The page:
Speaking to a rapt audience of almost 5,000 in Denver, Matt Vogl covered more territory than what is usual in a brief TEDx talk. He went from an unflinching account of what led him to the brink of suicide 15 years ago to his desire to disrupt and innovate in the nation’s “snarled” mental health system to promising virtual-reality treatments for prisoners in Alaska and beyond.
Vogl, executive director of the National Mental Health Innovation Center (NMHIC) at the University of Colorado Anschutz Medical Campus, was among the featured speakers at TEDx Mile High “Reset” on Saturday at the Bellco Theater. Listed in the program as a “mental health technologist,” Vogl wowed the crowd, which frequently broke in with spirited applause and gave him a standing ovation after his 15-minute presentation.
Vogl recounted the highs of his standup comedian career, saying, “Even when it sucked, the comedy life was amazing: I was getting paid to make people laugh. And best of all, it provided the perfect cover for my misery. … I was really funny, and I was really miserable.”
‘My rock bottom’
He recalled a night of smash shows at the Comedy Works in Denver, then going home and researching ways to kill himself. “Eventually, it got so bad that I wrote a note and picked a date. And then I bought a gun.” He said a neighbor randomly intervened and saved his life that day.
“It’s crazy how close I came, but what’s even crazier is that almost dying by suicide wasn’t my rock bottom,” he said. “My rock bottom came when I tried to access care in our snarled mental health system.” He illustrated the U.S.’s broken care system by showing a photo of highway gridlock. Access to care is abysmal, misdiagnoses are common and medications often make the patient feel worse. Vogl said he bottomed out when a therapist fell asleep in the middle of a session — and had the nerve to ask for a copay.
Currently in the United States, 80 percent of people with a mental illness don’t receive adequate care, Vogl said. But building more clinics and hiring more providers won’t solve the crisis, he said. “We cannot clinic our way out of our mental health access problem.”
Access to mental health care
His goal as co-founder of the NMHIC, established 2-1/2 years ago, is to test news ways to make mental health services of all kinds more accessible to everyone — when they need it and even before they need it. The center brings together behavioral health experts and community resources to produce new strategies that advance care in Colorado and across the nation.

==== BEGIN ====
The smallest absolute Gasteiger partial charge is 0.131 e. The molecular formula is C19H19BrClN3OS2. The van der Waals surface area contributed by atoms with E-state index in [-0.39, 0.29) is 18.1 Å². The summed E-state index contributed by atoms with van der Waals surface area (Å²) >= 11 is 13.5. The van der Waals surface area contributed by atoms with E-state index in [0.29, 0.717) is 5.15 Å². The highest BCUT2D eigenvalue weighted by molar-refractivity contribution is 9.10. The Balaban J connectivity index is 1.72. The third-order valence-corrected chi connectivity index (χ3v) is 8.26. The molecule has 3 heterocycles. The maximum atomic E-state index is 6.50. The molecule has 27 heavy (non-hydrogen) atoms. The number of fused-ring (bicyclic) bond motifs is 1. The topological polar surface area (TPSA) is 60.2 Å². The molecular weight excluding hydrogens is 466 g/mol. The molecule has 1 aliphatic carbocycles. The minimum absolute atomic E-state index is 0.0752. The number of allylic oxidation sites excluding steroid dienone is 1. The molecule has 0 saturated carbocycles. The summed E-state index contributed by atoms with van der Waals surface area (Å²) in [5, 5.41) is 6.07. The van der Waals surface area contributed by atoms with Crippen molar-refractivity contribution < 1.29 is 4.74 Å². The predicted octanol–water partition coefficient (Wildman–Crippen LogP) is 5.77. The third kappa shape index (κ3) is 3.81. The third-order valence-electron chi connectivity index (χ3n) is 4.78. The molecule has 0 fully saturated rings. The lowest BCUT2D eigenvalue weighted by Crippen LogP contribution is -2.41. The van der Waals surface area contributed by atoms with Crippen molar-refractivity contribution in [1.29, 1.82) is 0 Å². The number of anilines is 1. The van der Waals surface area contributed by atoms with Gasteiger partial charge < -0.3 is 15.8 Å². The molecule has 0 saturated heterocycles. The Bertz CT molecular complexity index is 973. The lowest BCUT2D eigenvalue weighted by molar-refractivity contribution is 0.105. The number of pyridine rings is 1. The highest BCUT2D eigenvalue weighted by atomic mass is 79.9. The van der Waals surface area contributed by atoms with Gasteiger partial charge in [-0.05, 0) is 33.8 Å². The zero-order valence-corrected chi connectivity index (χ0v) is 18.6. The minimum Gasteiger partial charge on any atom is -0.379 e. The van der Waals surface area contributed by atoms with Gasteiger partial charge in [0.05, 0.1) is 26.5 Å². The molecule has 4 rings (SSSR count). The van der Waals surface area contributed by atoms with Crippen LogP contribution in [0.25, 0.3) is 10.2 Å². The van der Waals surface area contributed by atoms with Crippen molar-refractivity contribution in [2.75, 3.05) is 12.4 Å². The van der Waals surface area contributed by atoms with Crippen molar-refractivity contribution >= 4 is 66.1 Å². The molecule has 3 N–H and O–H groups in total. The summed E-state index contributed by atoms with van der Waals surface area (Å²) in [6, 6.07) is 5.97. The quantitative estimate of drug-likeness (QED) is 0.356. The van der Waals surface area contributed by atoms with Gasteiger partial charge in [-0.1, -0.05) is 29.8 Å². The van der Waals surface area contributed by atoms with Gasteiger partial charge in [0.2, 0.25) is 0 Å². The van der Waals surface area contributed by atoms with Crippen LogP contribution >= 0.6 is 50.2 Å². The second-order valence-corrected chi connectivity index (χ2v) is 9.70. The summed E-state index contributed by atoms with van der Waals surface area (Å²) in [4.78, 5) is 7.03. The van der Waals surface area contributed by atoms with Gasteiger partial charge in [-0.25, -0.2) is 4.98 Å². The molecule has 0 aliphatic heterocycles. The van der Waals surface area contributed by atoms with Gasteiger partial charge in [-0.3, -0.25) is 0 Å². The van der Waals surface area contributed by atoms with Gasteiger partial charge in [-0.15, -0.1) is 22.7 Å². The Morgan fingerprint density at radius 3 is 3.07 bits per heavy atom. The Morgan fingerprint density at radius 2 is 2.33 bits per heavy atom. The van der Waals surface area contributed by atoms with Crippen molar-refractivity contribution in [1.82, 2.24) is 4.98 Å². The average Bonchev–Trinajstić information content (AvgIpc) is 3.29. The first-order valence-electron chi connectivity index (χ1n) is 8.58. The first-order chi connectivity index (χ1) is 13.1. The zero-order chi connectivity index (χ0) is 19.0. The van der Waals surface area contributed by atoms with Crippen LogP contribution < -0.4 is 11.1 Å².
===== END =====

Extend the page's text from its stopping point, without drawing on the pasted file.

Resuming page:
Vogl, who has type 2 bipolar disorder, is fueled by a passion for mental behavioral services, and he’s increasingly intrigued by ways technology can be part of the solution.
An example is a collaboration the NMHIC has forged with prisons in the northernmost state — at the request of the Alaska Department of Corrections. The department was struggling with mental health issues among many inmates, often exacerbated by Alaska’s extremely long and dark winters.
Vogl and a couple NMHIC colleagues introduced some of the inmates to VR technology. One inmate, behind bars for nearly 40 years, was transported to a sunny mountainside, leaving him in tears and saying, “I forgot what free felt like.”
Pilot program in Alaska prisons
The NMHIC launched a pilot program in three Alaska prisons to help inmates meditate. The plan is to integrate meaningful, personalized content for their virtual exposures. “A native inmate could meditate in the Inuit village where he grew up, or even participate in traditional ceremonies,” Vogl said. “We believe that over time this program can help us lower the use of sedating medications and solitary confinement.”
VR also shows promise in helping people overcome phobias, he said. For prisoners, this could help them transition to life on the outside — a prospect so frightening that it fuels a 70 percent recidivism rate.
VIRTUAL REALITY A HIT AT TEDx
The National Mental Health Innovation Center had a booth at the Bellco Theater lobby where the throngs of TEDx attendees could try virtual reality for themselves. More than 500 people participated in the demos, enjoying a relaxing tai chi experience, as well as being exposed to some of the meditation scenarios that are being piloted in Alaska prisons.
“We’re working with a New York-based startup firm to pilot test a series of VR experiences that enables inmates to learn critical skills to thrive on the outside. Things like resolving domestic conflict, or dealing with a job interview where the interviewer is grilling you about your time in prison,” he said. “Very often prisoners have some of the worst access to mental health services. So, if a solution works for them, there’s a good chance it will work for the rest of us — and it is.”
Technology isn’t the enemy
He showed a slide of his two sons, Mark and Sam, and said bipolar has a genetic component. He noted that people with untreated bipolar disorder have a 30 percent higher suicide rate than the general population, and “that scares me.” Prevention, early intervention and quick access to great care can lower those rates, Vogl said, motivating him to turn his fear into solutions.
“Technology isn’t the enemy of mental health. It’s a scalable solution,” he said. “I know because we’re seeing it work. In this life we can make life better — for me, for Mark and Sam, for inmates in Alaska and for everyone else caught in that bumper-to-bumper traffic.”